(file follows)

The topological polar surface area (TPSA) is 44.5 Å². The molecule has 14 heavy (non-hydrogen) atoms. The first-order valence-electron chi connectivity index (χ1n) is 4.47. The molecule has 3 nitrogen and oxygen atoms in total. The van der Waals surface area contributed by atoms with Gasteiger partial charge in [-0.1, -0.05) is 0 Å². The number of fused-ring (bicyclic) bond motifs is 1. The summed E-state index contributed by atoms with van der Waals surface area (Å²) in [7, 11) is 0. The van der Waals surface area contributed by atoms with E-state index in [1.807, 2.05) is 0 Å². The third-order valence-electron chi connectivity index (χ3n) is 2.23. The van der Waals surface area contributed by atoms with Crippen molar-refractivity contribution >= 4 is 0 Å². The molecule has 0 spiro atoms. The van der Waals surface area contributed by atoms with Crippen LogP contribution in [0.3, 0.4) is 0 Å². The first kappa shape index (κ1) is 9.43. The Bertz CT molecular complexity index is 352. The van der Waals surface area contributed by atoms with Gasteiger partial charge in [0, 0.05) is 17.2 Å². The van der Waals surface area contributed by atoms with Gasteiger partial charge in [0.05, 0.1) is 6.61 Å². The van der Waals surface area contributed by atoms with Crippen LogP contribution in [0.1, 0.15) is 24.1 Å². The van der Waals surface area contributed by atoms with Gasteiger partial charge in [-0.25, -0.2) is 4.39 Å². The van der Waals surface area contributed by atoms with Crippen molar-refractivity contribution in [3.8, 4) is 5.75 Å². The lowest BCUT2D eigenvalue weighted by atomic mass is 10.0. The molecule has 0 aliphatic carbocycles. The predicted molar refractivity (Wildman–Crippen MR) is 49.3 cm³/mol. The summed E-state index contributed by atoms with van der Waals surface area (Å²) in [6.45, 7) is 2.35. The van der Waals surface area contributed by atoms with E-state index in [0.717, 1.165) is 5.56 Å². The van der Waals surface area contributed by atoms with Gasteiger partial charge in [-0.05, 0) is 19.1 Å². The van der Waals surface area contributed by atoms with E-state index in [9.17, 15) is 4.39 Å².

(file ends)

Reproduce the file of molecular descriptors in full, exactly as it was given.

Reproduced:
The topological polar surface area (TPSA) is 44.5 Å². The molecule has 14 heavy (non-hydrogen) atoms. The first-order valence-electron chi connectivity index (χ1n) is 4.47. The molecule has 3 nitrogen and oxygen atoms in total. The van der Waals surface area contributed by atoms with Gasteiger partial charge in [-0.1, -0.05) is 0 Å². The number of fused-ring (bicyclic) bond motifs is 1. The summed E-state index contributed by atoms with van der Waals surface area (Å²) in [7, 11) is 0. The van der Waals surface area contributed by atoms with E-state index in [1.807, 2.05) is 0 Å². The third-order valence-electron chi connectivity index (χ3n) is 2.23. The van der Waals surface area contributed by atoms with Crippen molar-refractivity contribution >= 4 is 0 Å². The molecule has 0 spiro atoms. The van der Waals surface area contributed by atoms with Crippen LogP contribution in [0.3, 0.4) is 0 Å². The first kappa shape index (κ1) is 9.43. The Bertz CT molecular complexity index is 352. The van der Waals surface area contributed by atoms with Gasteiger partial charge in [0, 0.05) is 17.2 Å². The van der Waals surface area contributed by atoms with Gasteiger partial charge in [0.05, 0.1) is 6.61 Å². The van der Waals surface area contributed by atoms with Crippen LogP contribution in [0.1, 0.15) is 24.1 Å². The van der Waals surface area contributed by atoms with Gasteiger partial charge in [-0.25, -0.2) is 4.39 Å². The van der Waals surface area contributed by atoms with Crippen molar-refractivity contribution in [3.8, 4) is 5.75 Å². The lowest BCUT2D eigenvalue weighted by atomic mass is 10.0. The molecule has 0 aliphatic carbocycles. The predicted molar refractivity (Wildman–Crippen MR) is 49.3 cm³/mol. The summed E-state index contributed by atoms with van der Waals surface area (Å²) in [6.45, 7) is 2.35. The van der Waals surface area contributed by atoms with E-state index in [0.717, 1.165) is 5.56 Å². The van der Waals surface area contributed by atoms with Gasteiger partial charge in [-0.05, 0) is 19.1 Å². The van der Waals surface area contributed by atoms with E-state index in [9.17, 15) is 4.39 Å².